Assert methods takes usually two parameters. One is the expected value and the second is the original value. Pass them in sequence as they are needed. This will help in correct message parsing if something goes wrong.

13. Ensure that test code is separated from production code

In your build script, ensure that test code is not deployed with actual source code. Its a wastage of resource.

14. Do not print anything out in unit tests

If you are correctly following all the guidelines, then you will never need to add any print statement in your test cases. If you feel like having one, revisit your test case(s), you have done something wrong.

15. Do not use static members in a test class. If you have used then re-initialize for each test case

We already have stated that each test case should be independent of each other, so there shall never be a need to have static data members. But, if you need any for the critical situation, then remember to re-initialize to its initial value before executing each test case.

16. Do not write your own catch blocks that exist only to fail a test

If any method in test code throws some exception then do not write a catch block only to catch the exception and fail the test case. Instead, use throws Exception statement in test case declaration itself. I will recommend using Exception class and do not use specific subclasses of Exception. This will increase the test coverage also.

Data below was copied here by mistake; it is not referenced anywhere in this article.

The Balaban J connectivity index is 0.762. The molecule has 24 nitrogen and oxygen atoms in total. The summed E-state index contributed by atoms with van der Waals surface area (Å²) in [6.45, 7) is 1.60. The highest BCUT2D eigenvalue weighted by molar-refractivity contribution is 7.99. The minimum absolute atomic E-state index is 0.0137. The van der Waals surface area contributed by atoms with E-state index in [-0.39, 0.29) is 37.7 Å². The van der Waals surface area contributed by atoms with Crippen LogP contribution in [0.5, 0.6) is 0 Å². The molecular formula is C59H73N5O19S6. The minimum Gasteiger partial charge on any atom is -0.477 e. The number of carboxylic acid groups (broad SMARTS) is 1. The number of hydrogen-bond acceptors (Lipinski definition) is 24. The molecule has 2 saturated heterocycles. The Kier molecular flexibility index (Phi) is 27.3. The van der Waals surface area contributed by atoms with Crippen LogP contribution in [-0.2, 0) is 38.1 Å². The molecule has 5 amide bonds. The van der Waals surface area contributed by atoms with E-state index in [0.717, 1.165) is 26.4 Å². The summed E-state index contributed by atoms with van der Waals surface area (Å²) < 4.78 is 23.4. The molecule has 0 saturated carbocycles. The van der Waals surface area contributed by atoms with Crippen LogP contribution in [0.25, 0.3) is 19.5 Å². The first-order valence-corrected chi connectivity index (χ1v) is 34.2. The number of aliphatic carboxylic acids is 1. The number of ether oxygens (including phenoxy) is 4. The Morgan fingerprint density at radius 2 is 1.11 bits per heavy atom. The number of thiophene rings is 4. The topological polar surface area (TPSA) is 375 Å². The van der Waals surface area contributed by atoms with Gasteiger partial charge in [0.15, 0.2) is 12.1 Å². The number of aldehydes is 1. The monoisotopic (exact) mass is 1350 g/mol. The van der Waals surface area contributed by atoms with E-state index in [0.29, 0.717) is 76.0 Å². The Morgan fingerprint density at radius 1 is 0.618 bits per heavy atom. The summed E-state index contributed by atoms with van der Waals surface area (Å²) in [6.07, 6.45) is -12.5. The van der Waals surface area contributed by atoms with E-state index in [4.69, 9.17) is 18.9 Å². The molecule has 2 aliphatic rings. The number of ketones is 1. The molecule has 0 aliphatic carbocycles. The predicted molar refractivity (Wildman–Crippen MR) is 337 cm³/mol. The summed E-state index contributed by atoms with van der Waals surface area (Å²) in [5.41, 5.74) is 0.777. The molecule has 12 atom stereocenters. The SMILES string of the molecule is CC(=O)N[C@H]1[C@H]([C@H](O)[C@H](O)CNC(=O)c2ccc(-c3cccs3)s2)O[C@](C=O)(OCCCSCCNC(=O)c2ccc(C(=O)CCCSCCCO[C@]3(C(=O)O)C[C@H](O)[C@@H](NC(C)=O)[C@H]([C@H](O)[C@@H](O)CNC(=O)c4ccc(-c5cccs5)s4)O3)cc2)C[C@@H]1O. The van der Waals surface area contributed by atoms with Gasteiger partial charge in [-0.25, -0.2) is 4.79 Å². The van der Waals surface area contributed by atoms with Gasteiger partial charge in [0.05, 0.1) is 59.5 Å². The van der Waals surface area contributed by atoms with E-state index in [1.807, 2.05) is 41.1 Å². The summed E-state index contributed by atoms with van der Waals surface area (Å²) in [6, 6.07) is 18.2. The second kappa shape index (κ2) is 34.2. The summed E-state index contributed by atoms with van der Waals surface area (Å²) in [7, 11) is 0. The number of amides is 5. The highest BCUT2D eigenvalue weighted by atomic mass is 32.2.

17. Do not rely on indirect testing

Do not assume that a particular test case tests another scenario also. This adds ambiguity. Instead, write another test case for each scenario.

18. Integrate Testcases with build script

It’s better if you can integrate your test cases with build script so that they will get executed in your production environment automatically. This increases the reliability of the application as well as test setup.

19. Do not skip unit tests

If some test cases are not valid now then remove them from your source code. Do not use @Ignore or svn.test.skip to skip their execution. Having invalid test cases in source code will not help anyone.

20. Capture results using the XML formatter

It is for feel-good factor. It will definitely not bring direct benefit but can make running unit tests interesting and entertaining. You can integrate JUnit with ant build script and generate test cases run a report in XML format using some color coding also. It is also a good practice to get followed.